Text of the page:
Black squirrels in Michigan and elsewhere could be evolution in action

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Black squirrel. Image: Chioma Lewis

By Chioma Lewis

Whether on your front lawn or college campus, if you live in the Great Lakes region, you may have seen a black squirrel or two or more.

That’s especially true in Michigan, which along with Ontario, had the highest frequency of black-squirrel sightings in a recent study.

These melanistic, or dark pigmented, squirrels are the Eastern gray squirrel, which has two dominant variants in the region, gray and jet black.

The number of each varies widely through the region, according to a recent study in the journal Ecology and Evolution by biologists from the College of Wooster in Ohio.

Many people don’t realize that gray and black squirrels are the same species, said professor Richard Lehtinen, one of the Wooster researchers.

A gene called melanocortin 1 receptor plays an important role in animal pigmentation. “In black squirrel individuals, there’s a chunk of that gene that’s missing,” Lehtinen said.

He calls this a “deletion,” meaning it’s absent in the DNA of Eastern gray squirrels that are black. It causes them to make too much dark pigment.

The same mutation is found in other squirrel species with melanistic individuals.

The study began with what Lehtinen calls his own “obsession” with counting squirrels on his daily walks.

Over time, he noticed that the frequency of black squirrels versus gray squirrels where he lived in Wooster had changed.

The research team conducted 5,166 squirrel-walking surveys in Wooster from 2010 to 2018. The process involved walking along prearranged routes near the college campus and tallying the number and color of the Eastern gray squirrels that they saw.

The number of black squirrels increased over time on some routes but decreased or didn’t change on others. Wooster’s Eastern gray squirrel population is about 70% black and 30% grey, Lehtinen said.

Lehtinen sought more data on the melanistic Eastern gray squirrels elsewhere.

“We started thinking of ways where we could kind of expand the scope of things,” Lehtinen said.

The team surveyed about 60 other towns in northeastern and central Ohio, and Lehtinen was surprised by what they found.

“The frequency of the black squirrels versus the gray squirrels differed radically from place to place,” he said. “In fact, some places didn’t have any of the black squirrels at all.”

Some areas had more black than gray squirrels, while other areas had an equal amount of both.

“It really varied across the entire spectrum from almost all black to all gray and everything in between,” Lehtinen said.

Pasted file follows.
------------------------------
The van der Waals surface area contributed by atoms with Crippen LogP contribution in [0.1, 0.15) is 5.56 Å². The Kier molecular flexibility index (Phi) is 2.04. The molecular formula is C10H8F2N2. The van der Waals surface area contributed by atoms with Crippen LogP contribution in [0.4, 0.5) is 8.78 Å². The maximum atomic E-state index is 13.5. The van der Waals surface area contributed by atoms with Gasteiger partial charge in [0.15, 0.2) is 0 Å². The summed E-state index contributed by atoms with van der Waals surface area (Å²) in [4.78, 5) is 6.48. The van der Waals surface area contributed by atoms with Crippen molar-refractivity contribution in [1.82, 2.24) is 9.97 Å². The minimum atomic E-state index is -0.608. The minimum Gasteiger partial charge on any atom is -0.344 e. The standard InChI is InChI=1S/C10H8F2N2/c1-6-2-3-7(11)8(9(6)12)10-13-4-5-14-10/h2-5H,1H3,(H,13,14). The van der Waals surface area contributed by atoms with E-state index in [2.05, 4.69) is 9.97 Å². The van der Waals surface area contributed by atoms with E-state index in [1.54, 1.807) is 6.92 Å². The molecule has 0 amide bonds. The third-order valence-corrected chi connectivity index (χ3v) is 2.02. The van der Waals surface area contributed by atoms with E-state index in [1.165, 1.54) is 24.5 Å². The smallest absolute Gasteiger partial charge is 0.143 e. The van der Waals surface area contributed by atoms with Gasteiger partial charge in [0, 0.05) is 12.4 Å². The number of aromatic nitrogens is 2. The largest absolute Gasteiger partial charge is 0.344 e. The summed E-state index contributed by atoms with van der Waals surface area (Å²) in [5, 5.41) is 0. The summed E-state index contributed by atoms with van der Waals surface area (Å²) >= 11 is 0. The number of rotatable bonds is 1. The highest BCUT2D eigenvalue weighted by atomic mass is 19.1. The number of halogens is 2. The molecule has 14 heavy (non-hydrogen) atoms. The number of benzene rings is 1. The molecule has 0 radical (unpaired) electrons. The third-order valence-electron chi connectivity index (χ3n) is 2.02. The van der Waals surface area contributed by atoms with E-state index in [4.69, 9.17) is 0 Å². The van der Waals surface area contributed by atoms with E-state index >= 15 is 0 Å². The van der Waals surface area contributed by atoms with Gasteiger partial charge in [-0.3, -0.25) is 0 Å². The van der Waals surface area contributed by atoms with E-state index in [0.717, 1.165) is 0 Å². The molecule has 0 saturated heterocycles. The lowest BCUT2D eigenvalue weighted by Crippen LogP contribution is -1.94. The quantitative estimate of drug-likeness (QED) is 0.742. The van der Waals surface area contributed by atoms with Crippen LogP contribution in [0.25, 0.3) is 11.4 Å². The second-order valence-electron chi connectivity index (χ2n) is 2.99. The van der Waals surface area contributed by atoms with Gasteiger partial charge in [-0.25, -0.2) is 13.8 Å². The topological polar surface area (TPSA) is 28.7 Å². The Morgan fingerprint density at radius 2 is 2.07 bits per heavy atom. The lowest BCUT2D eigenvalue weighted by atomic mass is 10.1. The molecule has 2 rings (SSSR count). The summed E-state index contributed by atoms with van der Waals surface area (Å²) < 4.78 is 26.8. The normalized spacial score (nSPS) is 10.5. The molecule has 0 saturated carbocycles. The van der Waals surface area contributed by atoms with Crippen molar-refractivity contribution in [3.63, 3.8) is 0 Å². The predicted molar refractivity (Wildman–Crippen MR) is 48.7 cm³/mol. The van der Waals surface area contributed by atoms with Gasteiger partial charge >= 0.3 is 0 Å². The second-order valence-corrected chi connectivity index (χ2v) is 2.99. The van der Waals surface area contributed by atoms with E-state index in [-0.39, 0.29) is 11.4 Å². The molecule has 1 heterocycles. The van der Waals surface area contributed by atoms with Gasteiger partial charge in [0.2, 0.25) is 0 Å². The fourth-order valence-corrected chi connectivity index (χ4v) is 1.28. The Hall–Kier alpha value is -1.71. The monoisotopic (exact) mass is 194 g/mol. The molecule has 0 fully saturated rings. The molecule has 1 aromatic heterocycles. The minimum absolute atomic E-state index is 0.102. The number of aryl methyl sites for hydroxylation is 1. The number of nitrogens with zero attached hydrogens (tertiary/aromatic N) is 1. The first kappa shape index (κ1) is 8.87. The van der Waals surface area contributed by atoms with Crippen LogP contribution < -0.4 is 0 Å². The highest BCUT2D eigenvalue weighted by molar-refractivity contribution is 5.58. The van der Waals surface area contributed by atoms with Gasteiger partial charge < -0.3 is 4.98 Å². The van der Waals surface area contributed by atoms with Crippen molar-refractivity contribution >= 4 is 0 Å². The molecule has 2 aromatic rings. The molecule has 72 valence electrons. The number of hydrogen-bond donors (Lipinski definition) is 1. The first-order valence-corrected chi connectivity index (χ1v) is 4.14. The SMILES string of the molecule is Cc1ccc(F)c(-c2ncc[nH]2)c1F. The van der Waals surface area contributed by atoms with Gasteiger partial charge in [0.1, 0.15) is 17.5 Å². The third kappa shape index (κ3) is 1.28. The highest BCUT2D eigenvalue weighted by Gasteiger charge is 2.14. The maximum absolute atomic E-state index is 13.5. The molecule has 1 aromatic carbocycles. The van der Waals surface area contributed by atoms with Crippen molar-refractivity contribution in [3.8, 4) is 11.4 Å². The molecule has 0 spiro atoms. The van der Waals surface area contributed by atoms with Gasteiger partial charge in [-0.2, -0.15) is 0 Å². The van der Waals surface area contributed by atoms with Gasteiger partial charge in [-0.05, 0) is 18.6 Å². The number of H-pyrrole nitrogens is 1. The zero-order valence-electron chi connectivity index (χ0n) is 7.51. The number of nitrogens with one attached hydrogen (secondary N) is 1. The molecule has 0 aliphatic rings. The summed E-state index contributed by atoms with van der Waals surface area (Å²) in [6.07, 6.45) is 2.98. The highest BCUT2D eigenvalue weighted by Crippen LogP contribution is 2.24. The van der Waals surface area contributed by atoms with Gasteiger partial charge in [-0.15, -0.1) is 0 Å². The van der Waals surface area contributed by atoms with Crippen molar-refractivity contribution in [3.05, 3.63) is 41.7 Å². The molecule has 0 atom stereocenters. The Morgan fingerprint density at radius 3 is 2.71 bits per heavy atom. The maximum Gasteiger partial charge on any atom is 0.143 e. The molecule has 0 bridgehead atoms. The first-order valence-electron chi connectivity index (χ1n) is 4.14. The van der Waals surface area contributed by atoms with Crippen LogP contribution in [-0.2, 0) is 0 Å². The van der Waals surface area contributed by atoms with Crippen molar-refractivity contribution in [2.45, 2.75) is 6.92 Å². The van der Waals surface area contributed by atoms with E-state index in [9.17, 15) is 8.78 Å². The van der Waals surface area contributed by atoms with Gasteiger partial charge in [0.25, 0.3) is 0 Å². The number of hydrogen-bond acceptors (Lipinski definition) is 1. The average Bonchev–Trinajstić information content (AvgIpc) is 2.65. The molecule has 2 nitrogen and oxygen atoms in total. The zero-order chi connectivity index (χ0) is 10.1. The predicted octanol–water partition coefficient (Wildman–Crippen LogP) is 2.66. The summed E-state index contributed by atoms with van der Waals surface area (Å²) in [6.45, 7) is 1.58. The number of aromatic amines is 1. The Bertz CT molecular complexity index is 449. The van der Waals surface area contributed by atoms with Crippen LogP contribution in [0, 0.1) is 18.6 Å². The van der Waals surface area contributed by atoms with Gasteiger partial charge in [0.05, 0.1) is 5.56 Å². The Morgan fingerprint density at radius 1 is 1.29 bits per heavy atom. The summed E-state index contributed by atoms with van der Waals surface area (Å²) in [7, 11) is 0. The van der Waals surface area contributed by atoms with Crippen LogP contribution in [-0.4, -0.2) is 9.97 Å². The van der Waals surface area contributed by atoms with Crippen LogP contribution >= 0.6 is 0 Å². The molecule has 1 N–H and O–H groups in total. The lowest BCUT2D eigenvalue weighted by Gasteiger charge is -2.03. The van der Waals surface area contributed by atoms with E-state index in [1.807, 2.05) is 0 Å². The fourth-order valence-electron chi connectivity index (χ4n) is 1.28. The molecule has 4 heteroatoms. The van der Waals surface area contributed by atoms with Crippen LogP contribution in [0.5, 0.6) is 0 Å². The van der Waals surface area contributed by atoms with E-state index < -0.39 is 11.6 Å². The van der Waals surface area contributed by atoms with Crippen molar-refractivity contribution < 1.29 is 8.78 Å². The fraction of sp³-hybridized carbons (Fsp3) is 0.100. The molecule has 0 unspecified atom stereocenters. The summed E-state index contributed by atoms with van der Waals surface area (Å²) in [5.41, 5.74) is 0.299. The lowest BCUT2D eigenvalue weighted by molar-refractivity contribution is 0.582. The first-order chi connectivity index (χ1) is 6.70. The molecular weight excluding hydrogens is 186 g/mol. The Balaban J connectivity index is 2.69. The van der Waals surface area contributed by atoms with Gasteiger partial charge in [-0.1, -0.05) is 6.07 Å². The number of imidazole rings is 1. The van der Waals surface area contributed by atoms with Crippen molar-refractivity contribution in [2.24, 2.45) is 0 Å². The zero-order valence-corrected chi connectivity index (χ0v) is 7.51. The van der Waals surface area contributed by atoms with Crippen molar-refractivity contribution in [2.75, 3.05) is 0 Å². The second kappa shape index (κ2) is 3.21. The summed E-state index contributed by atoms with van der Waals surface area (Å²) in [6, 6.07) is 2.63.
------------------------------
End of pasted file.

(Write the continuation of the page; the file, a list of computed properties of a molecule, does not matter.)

He was shocked to see that lower frequency was radically different from nearby populations like those in Lodi, Ohio, 17 miles from Wooster.

“That’s one of our populations that has zero black squirrels — it’s 100% gray,” Lehtinen said.

That shows evolution in action, Lehtinen said.

“The frequency of these genetically determined traits has changed over time,” he said.

He said the work began as a study of the evolutionary process.

“It was really just driven by curiosity, and that’s turned into kind of a long-term local study,” Lehtinen said.

To expand the study, the team collected citizen-science data from throughout the Great Lakes region (Illinois, Indiana, Michigan, Minnesota, Ohio, Pennsylvania, New York, Wisconsin, Ontario and Quebec) using the iNaturalist app.

The app allows people to photograph what they observe in nature and upload the pictures to a database with a time stamp and GPS coordinates.

Individuals or “citizen scientists” can get their observations identified, and scientists can use the data for research.

A few summers ago, Lehtinen’s team downloaded about 5,000 photos from the app.

They looked for images of Eastern gray squirrels and recorded if it was gray or black.

They then mapped that information across the Great Lakes basin and found black squirrels in every state and province, although there were places in each state and province without melanistic squirrels.

They found that Ontario and Michigan had the highest frequency of black squirrels.

According to Jeff Bowman, a research scientist with the Ontario Ministry of Natural Resources and Forestry, Ontario’s location likely contributes to its large population of black squirrels.

“Ontario has the entire northern portion of the Great Lakes basin in its borders,” Bowman said.

Bowman said that since the distribution of the melanistic Eastern gray squirrel is standard in the Great Lakes region, their frequency in Ontario makes sense.

According to Bowman, there is evidence that black Eastern gray squirrels have higher survival in colder temperatures.

There are many hypotheses and ideas about why black squirrels appear more frequently in some places than others, Lehtinen said. That’s something that he and his team are still researching.

The black squirrels have “waxed and waned” but are widely distributed and, in his opinion, their presence isn’t necessarily a recent phenomenon, he said. There is evidence of black squirrels in Ohio dating back to the 1760s.

2 thoughts on “Black squirrels in Michigan and elsewhere could be evolution in action

  1. I just read your article on black squirrel frequency and wanted to add something. Has anyone documented black squirrels with blond/reddish tails? I live over by Merritt, Michigan, and I have about +/-40% black vs grey squirrels that frequent my feeders. This past winter there were several of the black squirrels that had a blond/reddish tail, not just a spot, the whole tail. They look really neat. I might be able to find a picture if you are interested? It seems odd that I have not seen any of these multi colored squirrels since late spring?

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